Tue. Mar 31st, 2020

Deacon Profile: Olivia Thonson

Sophomore Olivia Thonson is a dedicated spokesperson for women’s rights. 

Sophomore Olivia Thonson is a dedicated spokesperson for women’s rights. Thonson is a Women and Gender Studies and Politics and International Relations double major whose passions include improving sexual education, raising awareness on the concept of intersectionality and fighting to protect women’s reproductive rights. She is president of the Intersectional Feminist Collective on campus, the creator of the “Sex Ed Done Right” speaker series and a Sexual Wellness intern in the Women’s Center. Her reputation as one of the most passionate feminists on campus has led her to speak at multiple Planned Parenthood events and made her a popular guest speaker in university classrooms. 

What would you say you’re most passionate about right now and how is that reflected in your involvements at the university?

I’m most passionate about sex education, just because I think most people here haven’t had a proper one yet, and if they did, it was abstinence-based. To address that, we’ve been holding the “Sex Ed Done Right” speaker series, a series of talks that are geared towards college students. For example, two of our speeches were “The Female Orgasm” and “Destigmatizing Sex Work.” I’m also developing a sex ed curriculum right now for new students during orientation, which would cover general sex ed — STIs, contraception methods, etc.

What sparked your interest in these issues?

I really became passionate in high school when my friends and I started an organization called “This Means War,” which was for women who were victims of assault and rape. Through the organization, we provided free self-defense classes after school. We also tried to revamp our sex-ed curriculum within our school district. That was the first time I became passionate about sex-ed reform. When I came to Wake Forest, one of the orientation seminars involved putting a condom on a banana. I immediately thought to myself, “everyone knows how to do that — we learned all that in high school.” Then I started talking to people who were saying, “oh, we didn’t have sex ed.” That was really shocking for me, and it made me passionate about making a difference here, too. 

How has being a student at the university changed your perspective on these topics?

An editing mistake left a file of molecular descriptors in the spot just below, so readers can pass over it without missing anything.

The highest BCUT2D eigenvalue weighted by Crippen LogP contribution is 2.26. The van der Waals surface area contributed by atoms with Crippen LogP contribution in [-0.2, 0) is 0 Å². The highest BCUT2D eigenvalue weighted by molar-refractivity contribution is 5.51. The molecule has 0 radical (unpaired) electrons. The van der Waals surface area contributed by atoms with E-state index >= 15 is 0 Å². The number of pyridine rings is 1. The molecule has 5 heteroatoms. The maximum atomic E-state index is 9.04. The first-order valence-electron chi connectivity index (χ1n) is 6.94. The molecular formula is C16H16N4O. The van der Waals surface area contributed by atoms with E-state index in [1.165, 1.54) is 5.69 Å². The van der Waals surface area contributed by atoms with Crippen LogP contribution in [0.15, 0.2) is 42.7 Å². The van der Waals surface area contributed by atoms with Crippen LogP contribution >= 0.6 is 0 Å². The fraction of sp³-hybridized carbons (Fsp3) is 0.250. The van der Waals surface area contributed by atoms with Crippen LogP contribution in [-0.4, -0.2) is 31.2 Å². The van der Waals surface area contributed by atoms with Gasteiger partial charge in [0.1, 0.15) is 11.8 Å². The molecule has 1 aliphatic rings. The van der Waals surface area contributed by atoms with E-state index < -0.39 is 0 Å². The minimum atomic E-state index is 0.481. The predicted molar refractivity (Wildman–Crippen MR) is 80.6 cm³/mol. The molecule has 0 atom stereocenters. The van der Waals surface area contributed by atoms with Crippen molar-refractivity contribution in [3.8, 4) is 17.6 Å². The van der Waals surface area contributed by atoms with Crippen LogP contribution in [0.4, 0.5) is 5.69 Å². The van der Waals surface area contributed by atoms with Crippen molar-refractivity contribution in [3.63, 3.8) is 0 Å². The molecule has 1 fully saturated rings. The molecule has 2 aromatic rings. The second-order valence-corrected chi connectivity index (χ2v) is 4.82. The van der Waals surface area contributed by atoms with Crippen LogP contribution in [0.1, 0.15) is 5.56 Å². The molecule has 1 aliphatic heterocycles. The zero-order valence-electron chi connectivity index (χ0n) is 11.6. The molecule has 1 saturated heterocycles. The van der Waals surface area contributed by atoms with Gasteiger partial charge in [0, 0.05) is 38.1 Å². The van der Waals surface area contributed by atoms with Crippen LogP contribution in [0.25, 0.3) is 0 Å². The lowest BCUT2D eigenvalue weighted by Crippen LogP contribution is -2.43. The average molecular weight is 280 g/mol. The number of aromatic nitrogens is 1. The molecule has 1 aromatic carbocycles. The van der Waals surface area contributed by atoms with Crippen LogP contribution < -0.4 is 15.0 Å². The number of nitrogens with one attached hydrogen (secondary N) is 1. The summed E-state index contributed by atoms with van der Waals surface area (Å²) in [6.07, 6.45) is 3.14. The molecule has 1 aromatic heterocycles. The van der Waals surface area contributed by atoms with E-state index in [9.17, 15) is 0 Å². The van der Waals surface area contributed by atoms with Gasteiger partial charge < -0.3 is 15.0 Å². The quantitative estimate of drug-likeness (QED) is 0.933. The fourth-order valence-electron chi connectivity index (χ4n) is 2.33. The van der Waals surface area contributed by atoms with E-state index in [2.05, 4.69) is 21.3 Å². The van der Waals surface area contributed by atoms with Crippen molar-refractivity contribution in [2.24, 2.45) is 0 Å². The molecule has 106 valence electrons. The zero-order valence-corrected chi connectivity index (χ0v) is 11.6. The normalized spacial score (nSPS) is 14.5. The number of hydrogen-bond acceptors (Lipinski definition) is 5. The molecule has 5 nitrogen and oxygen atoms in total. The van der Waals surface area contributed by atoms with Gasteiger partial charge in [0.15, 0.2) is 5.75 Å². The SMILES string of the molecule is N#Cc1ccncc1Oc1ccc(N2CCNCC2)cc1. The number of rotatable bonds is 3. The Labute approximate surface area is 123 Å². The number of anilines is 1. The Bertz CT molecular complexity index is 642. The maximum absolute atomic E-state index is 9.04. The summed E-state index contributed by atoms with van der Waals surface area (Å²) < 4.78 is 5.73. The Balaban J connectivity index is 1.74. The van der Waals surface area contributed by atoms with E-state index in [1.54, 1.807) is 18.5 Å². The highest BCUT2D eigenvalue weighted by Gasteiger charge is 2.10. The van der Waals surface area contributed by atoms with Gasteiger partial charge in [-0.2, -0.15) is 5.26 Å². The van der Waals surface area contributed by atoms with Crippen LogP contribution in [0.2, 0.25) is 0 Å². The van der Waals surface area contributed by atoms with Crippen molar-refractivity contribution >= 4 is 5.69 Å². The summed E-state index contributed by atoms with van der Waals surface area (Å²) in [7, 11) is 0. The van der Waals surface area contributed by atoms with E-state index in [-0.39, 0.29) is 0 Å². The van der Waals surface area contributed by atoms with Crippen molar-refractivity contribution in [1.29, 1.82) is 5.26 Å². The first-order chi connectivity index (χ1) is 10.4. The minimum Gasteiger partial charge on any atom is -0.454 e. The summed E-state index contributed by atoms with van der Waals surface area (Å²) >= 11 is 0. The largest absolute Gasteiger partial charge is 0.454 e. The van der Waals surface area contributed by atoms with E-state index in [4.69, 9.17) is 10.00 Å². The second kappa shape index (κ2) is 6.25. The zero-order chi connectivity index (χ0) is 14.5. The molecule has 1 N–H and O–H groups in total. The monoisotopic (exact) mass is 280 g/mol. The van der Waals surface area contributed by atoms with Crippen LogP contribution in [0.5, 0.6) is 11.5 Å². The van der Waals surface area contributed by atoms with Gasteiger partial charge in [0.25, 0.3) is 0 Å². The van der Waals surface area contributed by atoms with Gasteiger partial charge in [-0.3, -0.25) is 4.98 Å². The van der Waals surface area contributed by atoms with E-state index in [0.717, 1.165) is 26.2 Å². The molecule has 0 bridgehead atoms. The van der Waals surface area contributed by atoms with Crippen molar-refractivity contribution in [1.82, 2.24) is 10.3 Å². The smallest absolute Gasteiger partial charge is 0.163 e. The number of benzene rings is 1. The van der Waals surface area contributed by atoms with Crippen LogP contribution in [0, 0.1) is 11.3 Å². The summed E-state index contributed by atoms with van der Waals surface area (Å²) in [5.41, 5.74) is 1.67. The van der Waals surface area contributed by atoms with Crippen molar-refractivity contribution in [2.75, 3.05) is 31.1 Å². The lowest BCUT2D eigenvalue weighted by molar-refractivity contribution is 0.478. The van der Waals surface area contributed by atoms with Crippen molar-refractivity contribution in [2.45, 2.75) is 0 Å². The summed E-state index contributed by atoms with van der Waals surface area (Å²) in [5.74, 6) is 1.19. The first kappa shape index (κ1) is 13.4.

I’m from Los Angeles, which is a very progressive community. My high school was very open about sex education, so coming to Wake Forest made me realize that people come from all different backgrounds — not everyone had access to the same knowledge I have about sex. A lot of people didn’t get that education from their parents or guardians, either. The experience kind of broadened my horizons in a way, as cheesy as that sounds. 

In your opinion, how are issues such as feminism perceived by other students and faculty?

We have a very progressive faculty, and most of them are very open to the idea of having a feminist club. I’m a Women’s, Gender and Sexuality Studies and Political Science double major, and both of those departments are pretty open to the idea of intersectional feminism on campus. However, I don’t think the student body is like that at all. I think they mostly perceive it as a group of “feminazis” or “manhaters.”

Why do you think that is?

I think it’s mostly where they were raised. A big factor is who they hung out with in high school and who their parents are. Another part of it is media — most media only portrays really extreme feminists, and I think that always seeing that could influence people’s perception. 

If you could change or implement one policy in the United States, what would it be and why?

I think it would just be mandatory sex education in all high schools, but not just focused on the biology and anatomy. I think it should be a comprehensive sex education that includes sexual pleasure and consent, as well. I know a lot of Northern European countries start teaching students about consent at a really young age. Beginning consent education in kindergarten is much more effective than beginning it in college.  

How do you plan on incorporating these passions into your life after college? Do you think your career will reflect your current interests?

I actually want to write sex education curriculum for a living. Actually, not a living — I couldn’t make enough money from that. But I really want to work with nonprofits that work with school districts to help develop sexual education curriculum.

Out of all of your experiences concerning female empowerment, does one particular moment stand out to you as the most rewarding?

I think it would be last year when I was doing the “Sex Ed Done Right” speaker series for the first time. One of the speeches I organized was “The Female Orgasm,” and I was shot down by a lot of people on that, especially by the administration. In the end, over 120 people showed up. We completely filled the auditorium we were in, which just proved to me that the topic holds more interest than people think.